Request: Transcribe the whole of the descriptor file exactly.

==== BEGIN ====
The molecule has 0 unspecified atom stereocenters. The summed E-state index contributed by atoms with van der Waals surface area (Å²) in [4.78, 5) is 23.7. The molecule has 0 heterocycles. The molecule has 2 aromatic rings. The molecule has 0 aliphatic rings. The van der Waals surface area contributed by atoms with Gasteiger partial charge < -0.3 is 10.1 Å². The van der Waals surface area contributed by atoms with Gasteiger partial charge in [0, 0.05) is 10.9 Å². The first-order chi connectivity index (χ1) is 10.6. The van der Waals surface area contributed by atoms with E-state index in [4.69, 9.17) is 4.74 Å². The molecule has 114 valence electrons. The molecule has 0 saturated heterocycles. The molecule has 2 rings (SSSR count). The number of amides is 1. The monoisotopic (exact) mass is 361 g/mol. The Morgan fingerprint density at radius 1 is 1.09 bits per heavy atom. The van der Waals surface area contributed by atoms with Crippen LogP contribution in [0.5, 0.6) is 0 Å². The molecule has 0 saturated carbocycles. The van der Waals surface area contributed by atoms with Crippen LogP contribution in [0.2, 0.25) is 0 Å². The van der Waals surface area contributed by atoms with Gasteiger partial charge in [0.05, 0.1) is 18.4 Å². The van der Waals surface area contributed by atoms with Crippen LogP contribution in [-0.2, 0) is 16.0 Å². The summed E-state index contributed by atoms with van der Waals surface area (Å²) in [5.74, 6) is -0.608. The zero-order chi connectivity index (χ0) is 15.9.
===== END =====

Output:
The molecule has 0 unspecified atom stereocenters. The summed E-state index contributed by atoms with van der Waals surface area (Å²) in [4.78, 5) is 23.7. The molecule has 0 heterocycles. The molecule has 2 aromatic rings. The molecule has 0 aliphatic rings. The van der Waals surface area contributed by atoms with Gasteiger partial charge < -0.3 is 10.1 Å². The van der Waals surface area contributed by atoms with Gasteiger partial charge in [0, 0.05) is 10.9 Å². The first-order chi connectivity index (χ1) is 10.6. The van der Waals surface area contributed by atoms with E-state index in [4.69, 9.17) is 4.74 Å². The molecule has 114 valence electrons. The molecule has 0 saturated heterocycles. The molecule has 2 rings (SSSR count). The number of amides is 1. The monoisotopic (exact) mass is 361 g/mol. The Morgan fingerprint density at radius 1 is 1.09 bits per heavy atom. The van der Waals surface area contributed by atoms with Crippen LogP contribution in [0.5, 0.6) is 0 Å². The molecule has 0 saturated carbocycles. The van der Waals surface area contributed by atoms with Crippen LogP contribution in [0.2, 0.25) is 0 Å². The van der Waals surface area contributed by atoms with Gasteiger partial charge in [0.05, 0.1) is 18.4 Å². The van der Waals surface area contributed by atoms with Crippen LogP contribution in [-0.2, 0) is 16.0 Å². The summed E-state index contributed by atoms with van der Waals surface area (Å²) in [5.74, 6) is -0.608. The zero-order chi connectivity index (χ0) is 15.9.